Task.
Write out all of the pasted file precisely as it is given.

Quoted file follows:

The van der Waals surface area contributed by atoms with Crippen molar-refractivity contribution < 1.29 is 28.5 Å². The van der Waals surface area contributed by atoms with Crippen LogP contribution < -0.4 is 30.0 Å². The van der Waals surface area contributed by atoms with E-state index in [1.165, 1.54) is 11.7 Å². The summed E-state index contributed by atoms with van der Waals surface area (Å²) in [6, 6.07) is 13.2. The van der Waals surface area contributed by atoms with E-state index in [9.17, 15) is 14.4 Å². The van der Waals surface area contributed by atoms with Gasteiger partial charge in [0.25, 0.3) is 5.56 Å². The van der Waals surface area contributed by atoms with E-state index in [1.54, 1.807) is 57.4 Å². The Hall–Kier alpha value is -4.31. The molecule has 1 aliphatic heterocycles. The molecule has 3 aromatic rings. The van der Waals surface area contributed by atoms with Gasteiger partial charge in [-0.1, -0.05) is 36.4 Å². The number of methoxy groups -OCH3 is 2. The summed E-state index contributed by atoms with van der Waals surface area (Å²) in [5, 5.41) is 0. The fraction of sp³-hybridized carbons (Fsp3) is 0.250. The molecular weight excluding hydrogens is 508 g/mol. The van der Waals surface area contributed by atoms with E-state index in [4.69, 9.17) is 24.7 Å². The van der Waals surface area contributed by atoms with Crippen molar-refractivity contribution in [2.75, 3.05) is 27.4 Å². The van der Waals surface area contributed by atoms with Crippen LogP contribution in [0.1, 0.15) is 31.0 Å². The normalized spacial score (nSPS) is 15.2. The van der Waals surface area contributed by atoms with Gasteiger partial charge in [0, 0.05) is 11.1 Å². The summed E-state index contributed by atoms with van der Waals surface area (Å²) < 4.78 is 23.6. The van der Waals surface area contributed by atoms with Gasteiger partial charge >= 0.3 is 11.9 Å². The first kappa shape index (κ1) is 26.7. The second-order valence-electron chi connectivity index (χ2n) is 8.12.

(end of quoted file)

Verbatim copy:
The van der Waals surface area contributed by atoms with Crippen molar-refractivity contribution < 1.29 is 28.5 Å². The van der Waals surface area contributed by atoms with Crippen LogP contribution < -0.4 is 30.0 Å². The van der Waals surface area contributed by atoms with E-state index in [1.165, 1.54) is 11.7 Å². The summed E-state index contributed by atoms with van der Waals surface area (Å²) in [6, 6.07) is 13.2. The van der Waals surface area contributed by atoms with E-state index in [9.17, 15) is 14.4 Å². The van der Waals surface area contributed by atoms with Gasteiger partial charge in [0.25, 0.3) is 5.56 Å². The van der Waals surface area contributed by atoms with E-state index in [1.54, 1.807) is 57.4 Å². The Hall–Kier alpha value is -4.31. The molecule has 1 aliphatic heterocycles. The molecule has 3 aromatic rings. The van der Waals surface area contributed by atoms with Gasteiger partial charge in [-0.1, -0.05) is 36.4 Å². The number of methoxy groups -OCH3 is 2. The summed E-state index contributed by atoms with van der Waals surface area (Å²) in [5, 5.41) is 0. The fraction of sp³-hybridized carbons (Fsp3) is 0.250. The molecular weight excluding hydrogens is 508 g/mol. The van der Waals surface area contributed by atoms with E-state index in [4.69, 9.17) is 24.7 Å². The van der Waals surface area contributed by atoms with Crippen molar-refractivity contribution in [2.75, 3.05) is 27.4 Å². The van der Waals surface area contributed by atoms with Crippen LogP contribution in [0.1, 0.15) is 31.0 Å². The normalized spacial score (nSPS) is 15.2. The van der Waals surface area contributed by atoms with Gasteiger partial charge in [0, 0.05) is 11.1 Å². The summed E-state index contributed by atoms with van der Waals surface area (Å²) < 4.78 is 23.6. The van der Waals surface area contributed by atoms with Gasteiger partial charge >= 0.3 is 11.9 Å². The first kappa shape index (κ1) is 26.7. The second-order valence-electron chi connectivity index (χ2n) is 8.12.